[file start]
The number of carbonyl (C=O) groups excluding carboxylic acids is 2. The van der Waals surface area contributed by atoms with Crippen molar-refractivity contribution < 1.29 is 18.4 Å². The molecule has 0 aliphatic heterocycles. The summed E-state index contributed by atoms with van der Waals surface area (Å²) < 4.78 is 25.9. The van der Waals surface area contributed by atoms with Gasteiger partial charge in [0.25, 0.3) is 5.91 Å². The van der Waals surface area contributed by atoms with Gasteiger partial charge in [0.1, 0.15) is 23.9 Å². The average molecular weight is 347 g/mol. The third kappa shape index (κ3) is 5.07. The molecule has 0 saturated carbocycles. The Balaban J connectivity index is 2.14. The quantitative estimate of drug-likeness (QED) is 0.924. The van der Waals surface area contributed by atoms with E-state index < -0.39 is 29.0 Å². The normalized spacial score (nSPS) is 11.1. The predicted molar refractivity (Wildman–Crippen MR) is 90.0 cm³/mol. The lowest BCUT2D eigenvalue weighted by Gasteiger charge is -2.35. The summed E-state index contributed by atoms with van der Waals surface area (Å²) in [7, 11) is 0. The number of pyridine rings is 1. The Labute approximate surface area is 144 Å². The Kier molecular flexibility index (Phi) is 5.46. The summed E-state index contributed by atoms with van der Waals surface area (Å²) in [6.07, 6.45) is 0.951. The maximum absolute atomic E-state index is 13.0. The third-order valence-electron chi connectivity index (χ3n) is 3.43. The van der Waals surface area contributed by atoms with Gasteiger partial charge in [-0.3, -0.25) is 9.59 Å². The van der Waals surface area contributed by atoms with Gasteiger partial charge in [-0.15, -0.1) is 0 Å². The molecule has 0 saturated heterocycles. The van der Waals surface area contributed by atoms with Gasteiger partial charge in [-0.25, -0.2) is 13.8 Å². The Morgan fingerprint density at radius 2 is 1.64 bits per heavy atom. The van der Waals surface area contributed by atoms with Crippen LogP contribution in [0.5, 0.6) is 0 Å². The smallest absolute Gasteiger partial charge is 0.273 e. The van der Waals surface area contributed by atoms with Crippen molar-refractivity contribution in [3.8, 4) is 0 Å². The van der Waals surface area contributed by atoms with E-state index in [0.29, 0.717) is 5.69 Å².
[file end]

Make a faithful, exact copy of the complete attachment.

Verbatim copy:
The number of carbonyl (C=O) groups excluding carboxylic acids is 2. The van der Waals surface area contributed by atoms with Crippen molar-refractivity contribution < 1.29 is 18.4 Å². The molecule has 0 aliphatic heterocycles. The summed E-state index contributed by atoms with van der Waals surface area (Å²) < 4.78 is 25.9. The van der Waals surface area contributed by atoms with Gasteiger partial charge in [0.25, 0.3) is 5.91 Å². The van der Waals surface area contributed by atoms with Gasteiger partial charge in [0.1, 0.15) is 23.9 Å². The average molecular weight is 347 g/mol. The third kappa shape index (κ3) is 5.07. The molecule has 0 saturated carbocycles. The Balaban J connectivity index is 2.14. The quantitative estimate of drug-likeness (QED) is 0.924. The van der Waals surface area contributed by atoms with E-state index < -0.39 is 29.0 Å². The normalized spacial score (nSPS) is 11.1. The predicted molar refractivity (Wildman–Crippen MR) is 90.0 cm³/mol. The lowest BCUT2D eigenvalue weighted by Gasteiger charge is -2.35. The summed E-state index contributed by atoms with van der Waals surface area (Å²) in [7, 11) is 0. The number of pyridine rings is 1. The Labute approximate surface area is 144 Å². The Kier molecular flexibility index (Phi) is 5.46. The summed E-state index contributed by atoms with van der Waals surface area (Å²) in [6.07, 6.45) is 0.951. The maximum absolute atomic E-state index is 13.0. The third-order valence-electron chi connectivity index (χ3n) is 3.43. The van der Waals surface area contributed by atoms with Gasteiger partial charge in [-0.3, -0.25) is 9.59 Å². The van der Waals surface area contributed by atoms with Gasteiger partial charge in [-0.15, -0.1) is 0 Å². The molecule has 0 saturated heterocycles. The van der Waals surface area contributed by atoms with Gasteiger partial charge in [-0.25, -0.2) is 13.8 Å². The Morgan fingerprint density at radius 2 is 1.64 bits per heavy atom. The van der Waals surface area contributed by atoms with Crippen LogP contribution in [0.5, 0.6) is 0 Å². The smallest absolute Gasteiger partial charge is 0.273 e. The van der Waals surface area contributed by atoms with Crippen molar-refractivity contribution in [3.8, 4) is 0 Å². The van der Waals surface area contributed by atoms with E-state index in [0.29, 0.717) is 5.69 Å².